Monday, June 06, 2005
On this day:

An Old Energy Alternative: Coal

High natural gas and oil prices is fueling a resurgence in Alabama's coal industry, with local companies building new mines and reactivating old ones.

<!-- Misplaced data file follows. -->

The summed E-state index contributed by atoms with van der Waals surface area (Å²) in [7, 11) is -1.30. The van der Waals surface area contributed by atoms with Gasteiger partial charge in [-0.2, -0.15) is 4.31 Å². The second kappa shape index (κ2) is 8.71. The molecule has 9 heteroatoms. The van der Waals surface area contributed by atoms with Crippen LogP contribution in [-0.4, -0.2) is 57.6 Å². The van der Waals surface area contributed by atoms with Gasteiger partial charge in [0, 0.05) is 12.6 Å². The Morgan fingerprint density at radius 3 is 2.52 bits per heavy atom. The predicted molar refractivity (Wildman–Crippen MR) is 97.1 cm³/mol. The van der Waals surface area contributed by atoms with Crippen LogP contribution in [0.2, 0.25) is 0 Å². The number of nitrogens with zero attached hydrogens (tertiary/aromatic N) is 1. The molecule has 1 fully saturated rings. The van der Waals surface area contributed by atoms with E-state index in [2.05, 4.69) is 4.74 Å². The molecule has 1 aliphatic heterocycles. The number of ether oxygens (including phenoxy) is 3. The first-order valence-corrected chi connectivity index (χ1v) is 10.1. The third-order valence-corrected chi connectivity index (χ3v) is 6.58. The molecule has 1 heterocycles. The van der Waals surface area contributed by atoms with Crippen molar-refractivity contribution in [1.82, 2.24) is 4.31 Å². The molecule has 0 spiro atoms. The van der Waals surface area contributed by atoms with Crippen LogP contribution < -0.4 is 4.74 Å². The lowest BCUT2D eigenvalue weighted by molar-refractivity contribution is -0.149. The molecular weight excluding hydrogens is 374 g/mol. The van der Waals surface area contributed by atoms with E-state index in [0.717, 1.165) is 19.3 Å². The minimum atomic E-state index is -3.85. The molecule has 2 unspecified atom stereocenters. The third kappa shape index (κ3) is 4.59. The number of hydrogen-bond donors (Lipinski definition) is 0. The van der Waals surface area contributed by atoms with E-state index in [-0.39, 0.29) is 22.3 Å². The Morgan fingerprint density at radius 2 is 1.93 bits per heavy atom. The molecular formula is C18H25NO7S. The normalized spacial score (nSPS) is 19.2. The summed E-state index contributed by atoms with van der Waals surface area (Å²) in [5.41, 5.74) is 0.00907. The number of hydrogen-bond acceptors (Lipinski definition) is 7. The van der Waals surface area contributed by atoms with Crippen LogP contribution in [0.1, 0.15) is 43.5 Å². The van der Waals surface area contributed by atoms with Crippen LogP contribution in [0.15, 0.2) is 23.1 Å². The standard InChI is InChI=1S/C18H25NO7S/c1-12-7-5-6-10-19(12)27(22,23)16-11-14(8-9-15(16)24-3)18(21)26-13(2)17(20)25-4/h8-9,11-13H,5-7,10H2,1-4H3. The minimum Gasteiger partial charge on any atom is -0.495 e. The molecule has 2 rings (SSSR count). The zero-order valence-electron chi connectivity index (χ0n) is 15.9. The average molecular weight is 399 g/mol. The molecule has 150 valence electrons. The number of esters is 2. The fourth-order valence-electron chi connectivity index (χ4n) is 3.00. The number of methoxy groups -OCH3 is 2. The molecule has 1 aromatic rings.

The reason for the new "coal rush" amounts to simple economics. A 2004 article in the Christian Science Monitor says, "Low-cost, low-emission, natural-gas turbines sprouted like mushrooms in the '90s and their contribution to the nation's generating capacity reached 19 percent. But in the past four years, the cost of natural gas has roughly tripled: from $2 per 1 million British thermal units of heat generated to over $6 per million BTUs. By contrast, coal costs less than $1 per million BTUs." As a result, at least 94 new coal-fired plants were being planned in the U.S. at the time the article was written.